Georgia sports betting hitches hopes to soap box derby bill

Sopa box derby running down the road
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First-term Georgia lawmaker Rep. Leesa Hagan wanted her first piece of legislation to encourage children to, “put down their phones and get outside.” Now it is a vehicle to continue the quest to legalize sports betting in the state, which advanced out of committee and onto the Senate floor.

Soap box derby bill repurposed for sports betting

Hagan’s bill, HB237, originally intended to establish the Southeast Georgia Soap Box Derby, whose participants range from 7-20 years of age, as the official soap box derby of Georgia.

Thanks to a committee substitute, which swelled the bill from three to 47 pages, the bill’s scope now includes a lottery-run sports betting infrastructure that, based on the explanation offered by committee member Sen. Derek Mallow, would not require a constitutional amendment and would feature a tax rate of 22%. Like similar bills that died earlier this session, proceeds would go to support education.

All of the measures designed to legalize sports betting failed to cross across chambers before the March 7 deadline.

Committee Chairman Sen. Brandon Beach credited Lt. Gov. Burt Jones for keeping the effort to legalize sports betting alive. When he was a Senator, Jones supported a similar piece of sports betting legislation back in 2020.

Original sponsor asks for soap box element to be removed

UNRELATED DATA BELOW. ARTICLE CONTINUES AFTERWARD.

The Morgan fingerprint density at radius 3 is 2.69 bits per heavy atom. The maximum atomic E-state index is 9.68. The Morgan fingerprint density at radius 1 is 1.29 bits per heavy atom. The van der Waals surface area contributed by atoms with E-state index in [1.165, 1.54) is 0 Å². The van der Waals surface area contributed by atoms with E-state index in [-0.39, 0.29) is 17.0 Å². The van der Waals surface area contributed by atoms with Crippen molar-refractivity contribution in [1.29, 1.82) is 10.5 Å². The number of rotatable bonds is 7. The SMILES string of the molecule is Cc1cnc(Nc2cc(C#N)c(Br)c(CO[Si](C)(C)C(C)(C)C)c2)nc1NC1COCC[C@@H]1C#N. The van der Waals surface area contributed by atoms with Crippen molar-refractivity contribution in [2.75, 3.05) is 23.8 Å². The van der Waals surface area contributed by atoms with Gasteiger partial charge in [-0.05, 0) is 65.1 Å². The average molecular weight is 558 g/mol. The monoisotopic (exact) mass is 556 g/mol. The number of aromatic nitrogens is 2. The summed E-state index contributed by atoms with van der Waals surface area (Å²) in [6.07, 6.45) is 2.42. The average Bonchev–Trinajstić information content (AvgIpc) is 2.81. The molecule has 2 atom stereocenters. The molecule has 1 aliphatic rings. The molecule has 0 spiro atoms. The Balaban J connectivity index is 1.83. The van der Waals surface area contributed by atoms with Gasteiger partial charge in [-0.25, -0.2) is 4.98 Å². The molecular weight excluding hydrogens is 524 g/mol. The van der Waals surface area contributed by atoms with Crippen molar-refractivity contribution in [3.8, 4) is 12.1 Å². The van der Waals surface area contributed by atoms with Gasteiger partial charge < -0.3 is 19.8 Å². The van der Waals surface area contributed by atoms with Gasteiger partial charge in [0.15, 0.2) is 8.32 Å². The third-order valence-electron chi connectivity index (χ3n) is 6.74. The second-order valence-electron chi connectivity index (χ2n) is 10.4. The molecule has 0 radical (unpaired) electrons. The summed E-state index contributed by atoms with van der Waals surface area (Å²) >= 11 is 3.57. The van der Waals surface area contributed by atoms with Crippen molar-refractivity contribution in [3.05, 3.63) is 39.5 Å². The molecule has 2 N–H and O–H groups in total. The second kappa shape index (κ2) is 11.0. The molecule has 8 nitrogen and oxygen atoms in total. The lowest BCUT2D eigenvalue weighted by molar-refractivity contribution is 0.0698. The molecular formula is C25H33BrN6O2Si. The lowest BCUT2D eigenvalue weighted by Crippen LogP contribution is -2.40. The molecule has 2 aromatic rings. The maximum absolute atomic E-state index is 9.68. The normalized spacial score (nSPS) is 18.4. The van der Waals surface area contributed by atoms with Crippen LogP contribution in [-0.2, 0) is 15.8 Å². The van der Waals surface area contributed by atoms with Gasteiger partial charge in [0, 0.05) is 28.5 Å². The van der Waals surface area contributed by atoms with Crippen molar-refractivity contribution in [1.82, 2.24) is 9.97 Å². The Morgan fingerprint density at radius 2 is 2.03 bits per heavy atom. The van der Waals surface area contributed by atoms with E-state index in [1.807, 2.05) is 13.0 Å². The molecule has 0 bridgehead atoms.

The new bill was not available to the public at the time of the hearing. In fact, it wasn’t even made available to Hagan.

“It’s hard for me to make a comment about a substitute that I’ve never been shown. I don’t even have a copy of it here,” she said. She also asked to have her soap box language stripped from the committee substitute.

“It’s my first bill. I’m a new legislator. This is important to me. But if this committee decides they’d rather have sports betting, then I would respectfully request that you would remove my language from it.”

Beach did say that Jones had another piece of legislation Hagan could potentially attach her measure to should she choose.

Hagan was not the only lawmaker at the meeting who thought this move was not a good idea. Vice Committee Chairman Sen. Mike Dugan didn’t hold his feelings back.

“Whoever came up with this idea just set sports betting back five years. “When you hijack a soap box derby and put sports betting on the back of it, every person that was on the fence in the state of Georgia has just how picked a side of the fence. So I can’t support this. This small adjustment, just so we understand what small is, is page three to 47 of the bill. So I mean, y’all’s call. You can vote this out of committee. It will not pass on the floor. And I think everybody in here knows it won’t pass on the floor. And the damage you have just done to the sports betting industry by trying this is unfathomable.”

Dugan left after those comments and did not partake in the vote, where the committee advanced it to the Senate floor by a vote of 8-1.